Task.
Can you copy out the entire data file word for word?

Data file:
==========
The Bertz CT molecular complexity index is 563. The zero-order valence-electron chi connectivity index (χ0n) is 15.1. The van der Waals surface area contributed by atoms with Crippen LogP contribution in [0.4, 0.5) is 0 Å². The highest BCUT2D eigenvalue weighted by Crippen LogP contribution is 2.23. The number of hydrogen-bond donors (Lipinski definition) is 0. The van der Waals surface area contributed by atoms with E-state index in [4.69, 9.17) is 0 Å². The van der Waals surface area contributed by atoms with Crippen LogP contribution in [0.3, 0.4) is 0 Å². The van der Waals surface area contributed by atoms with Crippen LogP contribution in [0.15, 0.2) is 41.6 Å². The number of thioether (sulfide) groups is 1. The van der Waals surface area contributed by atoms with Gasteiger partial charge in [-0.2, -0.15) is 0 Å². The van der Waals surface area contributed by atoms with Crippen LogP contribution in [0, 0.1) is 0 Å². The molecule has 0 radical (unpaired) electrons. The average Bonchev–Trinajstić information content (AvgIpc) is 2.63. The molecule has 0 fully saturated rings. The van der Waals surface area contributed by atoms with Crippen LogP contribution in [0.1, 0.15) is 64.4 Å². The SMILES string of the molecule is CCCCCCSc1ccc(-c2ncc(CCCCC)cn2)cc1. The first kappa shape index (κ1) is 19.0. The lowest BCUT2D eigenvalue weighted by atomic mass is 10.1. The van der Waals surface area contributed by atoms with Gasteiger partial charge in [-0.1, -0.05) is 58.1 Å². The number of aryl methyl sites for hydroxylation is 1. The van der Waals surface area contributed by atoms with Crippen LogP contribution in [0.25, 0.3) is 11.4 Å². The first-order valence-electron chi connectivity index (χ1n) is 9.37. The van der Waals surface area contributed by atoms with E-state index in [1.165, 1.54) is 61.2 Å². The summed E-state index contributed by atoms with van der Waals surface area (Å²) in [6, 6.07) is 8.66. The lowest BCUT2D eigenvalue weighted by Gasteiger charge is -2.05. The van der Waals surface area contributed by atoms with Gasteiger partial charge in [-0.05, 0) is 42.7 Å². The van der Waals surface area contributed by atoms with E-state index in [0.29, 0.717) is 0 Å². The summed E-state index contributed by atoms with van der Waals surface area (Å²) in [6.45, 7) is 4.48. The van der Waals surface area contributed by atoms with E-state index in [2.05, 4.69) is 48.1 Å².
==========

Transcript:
The Bertz CT molecular complexity index is 563. The zero-order valence-electron chi connectivity index (χ0n) is 15.1. The van der Waals surface area contributed by atoms with Crippen LogP contribution in [0.4, 0.5) is 0 Å². The highest BCUT2D eigenvalue weighted by Crippen LogP contribution is 2.23. The number of hydrogen-bond donors (Lipinski definition) is 0. The van der Waals surface area contributed by atoms with E-state index in [4.69, 9.17) is 0 Å². The van der Waals surface area contributed by atoms with Crippen LogP contribution in [0.3, 0.4) is 0 Å². The van der Waals surface area contributed by atoms with Crippen LogP contribution in [0.15, 0.2) is 41.6 Å². The number of thioether (sulfide) groups is 1. The van der Waals surface area contributed by atoms with Gasteiger partial charge in [-0.2, -0.15) is 0 Å². The van der Waals surface area contributed by atoms with Crippen LogP contribution in [0, 0.1) is 0 Å². The molecule has 0 radical (unpaired) electrons. The average Bonchev–Trinajstić information content (AvgIpc) is 2.63. The molecule has 0 fully saturated rings. The van der Waals surface area contributed by atoms with Crippen LogP contribution in [0.1, 0.15) is 64.4 Å². The SMILES string of the molecule is CCCCCCSc1ccc(-c2ncc(CCCCC)cn2)cc1. The first kappa shape index (κ1) is 19.0. The lowest BCUT2D eigenvalue weighted by atomic mass is 10.1. The van der Waals surface area contributed by atoms with Gasteiger partial charge in [-0.1, -0.05) is 58.1 Å². The number of aryl methyl sites for hydroxylation is 1. The van der Waals surface area contributed by atoms with Crippen LogP contribution in [0.25, 0.3) is 11.4 Å². The first-order valence-electron chi connectivity index (χ1n) is 9.37. The van der Waals surface area contributed by atoms with E-state index in [1.165, 1.54) is 61.2 Å². The summed E-state index contributed by atoms with van der Waals surface area (Å²) in [6, 6.07) is 8.66. The lowest BCUT2D eigenvalue weighted by Gasteiger charge is -2.05. The van der Waals surface area contributed by atoms with Gasteiger partial charge in [-0.05, 0) is 42.7 Å². The van der Waals surface area contributed by atoms with E-state index in [0.29, 0.717) is 0 Å². The summed E-state index contributed by atoms with van der Waals surface area (Å²) in [6.45, 7) is 4.48. The van der Waals surface area contributed by atoms with E-state index in [2.05, 4.69) is 48.1 Å².